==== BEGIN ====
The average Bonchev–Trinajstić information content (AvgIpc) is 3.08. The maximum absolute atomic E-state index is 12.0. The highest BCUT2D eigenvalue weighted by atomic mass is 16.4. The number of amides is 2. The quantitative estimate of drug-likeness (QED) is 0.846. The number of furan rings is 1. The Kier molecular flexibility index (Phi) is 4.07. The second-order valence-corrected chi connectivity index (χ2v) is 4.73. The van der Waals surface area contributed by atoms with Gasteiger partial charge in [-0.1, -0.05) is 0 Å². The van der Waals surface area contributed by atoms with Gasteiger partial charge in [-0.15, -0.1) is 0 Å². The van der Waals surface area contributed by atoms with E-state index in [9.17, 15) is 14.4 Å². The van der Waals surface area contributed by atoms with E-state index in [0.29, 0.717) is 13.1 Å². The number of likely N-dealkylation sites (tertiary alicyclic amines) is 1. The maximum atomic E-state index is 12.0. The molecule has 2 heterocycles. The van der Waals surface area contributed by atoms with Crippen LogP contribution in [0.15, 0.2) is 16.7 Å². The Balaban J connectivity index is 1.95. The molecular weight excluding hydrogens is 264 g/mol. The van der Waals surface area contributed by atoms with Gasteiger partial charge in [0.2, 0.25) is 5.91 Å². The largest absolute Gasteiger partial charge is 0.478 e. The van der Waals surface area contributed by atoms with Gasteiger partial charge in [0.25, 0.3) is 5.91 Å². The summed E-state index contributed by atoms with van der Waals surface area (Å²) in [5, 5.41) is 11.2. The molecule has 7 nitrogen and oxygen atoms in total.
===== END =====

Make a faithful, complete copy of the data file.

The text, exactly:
The average Bonchev–Trinajstić information content (AvgIpc) is 3.08. The maximum absolute atomic E-state index is 12.0. The highest BCUT2D eigenvalue weighted by atomic mass is 16.4. The number of amides is 2. The quantitative estimate of drug-likeness (QED) is 0.846. The number of furan rings is 1. The Kier molecular flexibility index (Phi) is 4.07. The second-order valence-corrected chi connectivity index (χ2v) is 4.73. The van der Waals surface area contributed by atoms with Gasteiger partial charge in [-0.1, -0.05) is 0 Å². The van der Waals surface area contributed by atoms with Gasteiger partial charge in [-0.15, -0.1) is 0 Å². The van der Waals surface area contributed by atoms with E-state index in [9.17, 15) is 14.4 Å². The van der Waals surface area contributed by atoms with E-state index in [0.29, 0.717) is 13.1 Å². The number of likely N-dealkylation sites (tertiary alicyclic amines) is 1. The maximum atomic E-state index is 12.0. The molecule has 2 heterocycles. The van der Waals surface area contributed by atoms with Crippen LogP contribution in [0.15, 0.2) is 16.7 Å². The Balaban J connectivity index is 1.95. The molecular weight excluding hydrogens is 264 g/mol. The van der Waals surface area contributed by atoms with Gasteiger partial charge in [0.2, 0.25) is 5.91 Å². The largest absolute Gasteiger partial charge is 0.478 e. The van der Waals surface area contributed by atoms with Gasteiger partial charge in [0.25, 0.3) is 5.91 Å². The summed E-state index contributed by atoms with van der Waals surface area (Å²) in [5, 5.41) is 11.2. The molecule has 7 nitrogen and oxygen atoms in total.